COULD A WAR with Iraq compromise America's war on terrorism? It would appear that many in the foreign policy establishment believe so. Senators Chuck Hagel, a Nebraska Republican, and Dick Durbin, an Illinois Democrat, certainly fear the ripple effect of striking Saddam Hussein. Both have echoed former national security adviser Brent Scowcroft's dire warning that an attack on Iraq would "jeopardize, if not destroy, the global counterterrorist campaign we have undertaken." Former secretary of state James Baker, another close adviser to Bush père, was only a little more conditional, urging the present administration to confront Iraq "in the right [multilateral] way" or risk damaging our relationships with Arab and European states and "perhaps even our top foreign policy priority, the war on terrorism." And if you spend any time with the working-level realpolitikers who staff the Central Intelligence Agency, the State Department, and the Pentagon, you'll quickly hit Scowcroftian resistance to a second Gulf campaign. "I think the war will screw up our liaison efforts against al Qaeda," remarked a CIA officer serving in the Near East Division of the Directorate of Operations. He agreed with Senator Hagel that "a coalition of common interest and intelligence" was the only way to beat Osama bin Laden's holy warriors. "I don't know that many people inside [the CIA] who think the war is a good idea," he added, after giving a tour d'horizon of Arab rancor over the coming campaign against Baghdad.
But these fears for the war on terrorism are unfounded. A war against Iraq will reinforce, not weaken, whatever collective spirit has developed among intelligence and security agencies working against Islamic radicals. Indeed, without the war to remove Saddam, it is likely that the counterterrorist efforts of "allied" intelligence and security services in the Muslim world will diminish, if not end entirely. And it shouldn't be that hard to understand why. Self-interest and fear of American power, not feelings of fraternity and common purpose, are what will glue together any lasting international effort against terrorism.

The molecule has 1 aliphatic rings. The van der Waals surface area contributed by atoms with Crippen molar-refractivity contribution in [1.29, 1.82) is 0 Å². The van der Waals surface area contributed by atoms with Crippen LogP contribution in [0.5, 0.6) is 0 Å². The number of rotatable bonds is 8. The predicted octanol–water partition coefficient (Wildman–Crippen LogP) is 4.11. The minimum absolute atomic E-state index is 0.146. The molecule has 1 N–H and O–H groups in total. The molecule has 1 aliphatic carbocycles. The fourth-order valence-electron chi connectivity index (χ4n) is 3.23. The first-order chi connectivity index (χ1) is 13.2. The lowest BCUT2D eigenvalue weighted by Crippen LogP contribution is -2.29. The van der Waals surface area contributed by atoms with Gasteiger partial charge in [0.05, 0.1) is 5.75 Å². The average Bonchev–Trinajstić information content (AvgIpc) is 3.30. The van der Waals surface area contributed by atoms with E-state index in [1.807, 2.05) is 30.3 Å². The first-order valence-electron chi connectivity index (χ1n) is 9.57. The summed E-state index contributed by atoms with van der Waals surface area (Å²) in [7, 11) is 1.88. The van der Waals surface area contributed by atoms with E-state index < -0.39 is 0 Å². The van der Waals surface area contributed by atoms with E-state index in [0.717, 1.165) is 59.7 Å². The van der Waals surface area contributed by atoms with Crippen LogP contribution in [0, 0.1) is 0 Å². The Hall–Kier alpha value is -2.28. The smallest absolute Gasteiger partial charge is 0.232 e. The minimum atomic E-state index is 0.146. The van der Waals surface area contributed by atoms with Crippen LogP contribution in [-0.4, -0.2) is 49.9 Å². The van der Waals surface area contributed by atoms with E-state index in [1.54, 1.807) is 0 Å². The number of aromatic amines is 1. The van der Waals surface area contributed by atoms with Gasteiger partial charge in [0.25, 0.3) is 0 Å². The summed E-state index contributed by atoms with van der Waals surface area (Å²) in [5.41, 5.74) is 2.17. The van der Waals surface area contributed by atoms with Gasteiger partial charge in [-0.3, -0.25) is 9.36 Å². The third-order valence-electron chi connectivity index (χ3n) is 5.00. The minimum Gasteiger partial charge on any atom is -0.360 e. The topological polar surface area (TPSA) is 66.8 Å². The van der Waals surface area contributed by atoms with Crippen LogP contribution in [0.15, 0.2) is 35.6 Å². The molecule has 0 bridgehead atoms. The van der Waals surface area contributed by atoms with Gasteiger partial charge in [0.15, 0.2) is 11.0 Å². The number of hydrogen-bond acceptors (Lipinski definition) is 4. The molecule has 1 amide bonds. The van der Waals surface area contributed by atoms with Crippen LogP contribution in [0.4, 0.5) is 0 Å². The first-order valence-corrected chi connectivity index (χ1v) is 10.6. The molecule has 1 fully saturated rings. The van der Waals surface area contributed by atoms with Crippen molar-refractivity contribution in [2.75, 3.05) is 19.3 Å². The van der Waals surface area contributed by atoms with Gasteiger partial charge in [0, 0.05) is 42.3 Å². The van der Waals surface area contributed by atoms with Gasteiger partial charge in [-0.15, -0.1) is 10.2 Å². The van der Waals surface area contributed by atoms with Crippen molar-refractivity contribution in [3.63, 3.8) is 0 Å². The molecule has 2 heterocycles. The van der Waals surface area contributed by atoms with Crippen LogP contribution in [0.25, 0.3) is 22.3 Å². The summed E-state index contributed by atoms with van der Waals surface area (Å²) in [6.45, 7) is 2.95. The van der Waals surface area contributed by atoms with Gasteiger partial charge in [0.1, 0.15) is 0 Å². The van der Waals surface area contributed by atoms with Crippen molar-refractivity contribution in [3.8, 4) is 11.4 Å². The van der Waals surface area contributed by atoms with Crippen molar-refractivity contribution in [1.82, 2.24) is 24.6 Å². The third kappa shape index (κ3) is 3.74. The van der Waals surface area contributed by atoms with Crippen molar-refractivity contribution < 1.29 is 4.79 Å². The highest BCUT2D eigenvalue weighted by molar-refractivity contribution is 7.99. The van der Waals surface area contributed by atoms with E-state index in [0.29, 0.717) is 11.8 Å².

Let's first look at Europe, where Mohamed Atta planned the September 11 attack. In many ways, Europe is the front line in the battle against holy-warrior terrorism. European assistance against al Qaeda and its friends is essential, probably much more valuable than the aid we can receive from Muslim states in the Middle East and Central Asia. After all, travel to the United States on European Union passports is easy and probably will remain so until we get attacked by holders of E.U. passports. Without a European heads-up, it is virtually impossible to block committed al Qaeda militants like the Frenchman Zacarias Moussaoui from entering the United States or to track them after they're here. And although the Europeans have generally been somewhat hesitant to embrace publicly America's "war on terrorism," and have been overtly hostile to the Bush administration's bellicosity towards Iraq, European intelligence and security services are stuck with the fact that roughly 14 to 17 million Muslims now live within the European Union (the estimate is unavoidably imprecise given the large number of illegal Muslim immigrants and the reluctance of some European states to denominate the census by religion). Though you can regularly hear a wry sigh of relief from European security types about al Qaeda's targeting preferences ("Much better the Americans than us"), they aren't professionally comfortable hoping that Islamic militants will bomb only the American half of Western civilization. Attacks on the United States in Europe are hardly a solution--al Qaeda's plan, for example, to use the former Tunisian-German soccer player Nizar Trabelsi as a kamikaze against the U.S. embassy in Paris would have killed far more Europeans than Yanks.
Islamic radical networks, in various states of organization and health, have crisscrossed Western Europe for years. If only a minuscule fraction of the growing Muslim fundamentalist population of Europe were to join bin Laden's holy warriors and aim their terrorism against their neighbors, internal-security officers would confront nightmare scenarios. In the mid-1990s, a somewhat ragtag group of militants, inspired primarily by the troubles in war-torn Algeria, the frustrations of being Muslim in France, and a violent anti-Western brand of Islamic preaching, robbed banks, bombed Paris metro stations, and tried to derail a super-fast "TGV" passenger train. Less ragtag and far more suicidal, al Qaeda could certainly do better. Which is why European security services by and large have responded with alacrity to September 11, questioning, arresting, and incarcerating hundreds of fundamentalists. With the possible exceptions of the Belgians and the Dutch, the West Europeans have reacted as vigorously as the Americans, if not more so. The French and the British, both less agitated than Americans about civil liberties in times of stress, aggressively use temporary imprisonment as an investigative counterterrorist tool. France's famous counterterrorist judge Jean-Louis Bruguière could teach Attorney General John Ashcroft and the Federal Bureau of Investigation many things about using randomness in arrests and detention to sow anxiety amongst the enemy and give the (perhaps justified) impression of effective state power.